The Swedish developer behind Payday 2 has been raided by the Swedish government for possible involvement with insider trading.
So let’s get the irony out of the way right off the bat. Payday: The Heist and its sequel Payday 2 are both games where you pull off large, Hollywood blockbuster-style bank heists. You and your team of ne'er-do-wells are equipped with an arsenal of weaponry, special abilities, and masks that help you out as you pilfer whatever the job entails.
The original Payday was made by Overkill Studios, which was then purchased by Starbreeze Studios in 2012, which then went on to publish Payday 2.
And now they’ve been raided by the Swedish government for insider trading. Are we done laughing yet? No? Fine, we can wait.
Now are you ready? Great. Let’s move on.
It turns out the raid isn’t entirely baseless. Starbreeze filed for “restructuring”, which is Swedish for bankruptcy, on December 3rd due to a lack of liquidity. Unlike in America, restructuring just pauses all of Starbreeze’s debts while they fix their company so that it's profitable again--something they’re continuing to do in order to return the company to profitability by 2019.
When Starbreeze announced their restructuring, both CEO Bo Andersson Klint and CFO Sebastian Ahlskog immediately resigned, but not before they sold all their stock in Starbreeze. According to Swedish newspaper Breakit, Klint sold shares worth 18.6 million Swedish Krona (or roughly $2 million USD) back in November, while Ahlskog sold 3.3 million Krona (roughly $370,000) at about the same time.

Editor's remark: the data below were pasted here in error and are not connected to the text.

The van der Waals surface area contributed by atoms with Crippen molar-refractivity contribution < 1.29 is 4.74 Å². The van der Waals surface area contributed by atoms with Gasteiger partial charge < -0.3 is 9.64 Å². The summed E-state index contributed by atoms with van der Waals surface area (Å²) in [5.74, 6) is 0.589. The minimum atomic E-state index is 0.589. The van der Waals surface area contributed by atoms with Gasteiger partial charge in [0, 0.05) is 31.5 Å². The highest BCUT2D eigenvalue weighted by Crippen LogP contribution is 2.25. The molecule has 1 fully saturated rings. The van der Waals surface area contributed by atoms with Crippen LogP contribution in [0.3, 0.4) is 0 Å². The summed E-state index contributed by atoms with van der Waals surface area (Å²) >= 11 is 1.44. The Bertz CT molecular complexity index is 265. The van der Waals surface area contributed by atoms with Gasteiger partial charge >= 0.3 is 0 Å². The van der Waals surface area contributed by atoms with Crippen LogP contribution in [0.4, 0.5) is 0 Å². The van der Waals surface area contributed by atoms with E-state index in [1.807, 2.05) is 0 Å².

After Starbreeze announced their restructuring plan in December, the company’s shares lost 80% of their value practically overnight. It seems that both Klint and Ahlskog saw the writing on the wall, and sold their shares to get one last payday before resigning.
Unfortunately, in most modern countries that’s considered insider trading. We’ll have to tag that with the word “allegedly” as nobody has been tried in court yet, but it definitely doesn’t look good on paper. We do know that the Swedish police have one person in custody and a bunch of computer files to sift throw, so charges are likely coming.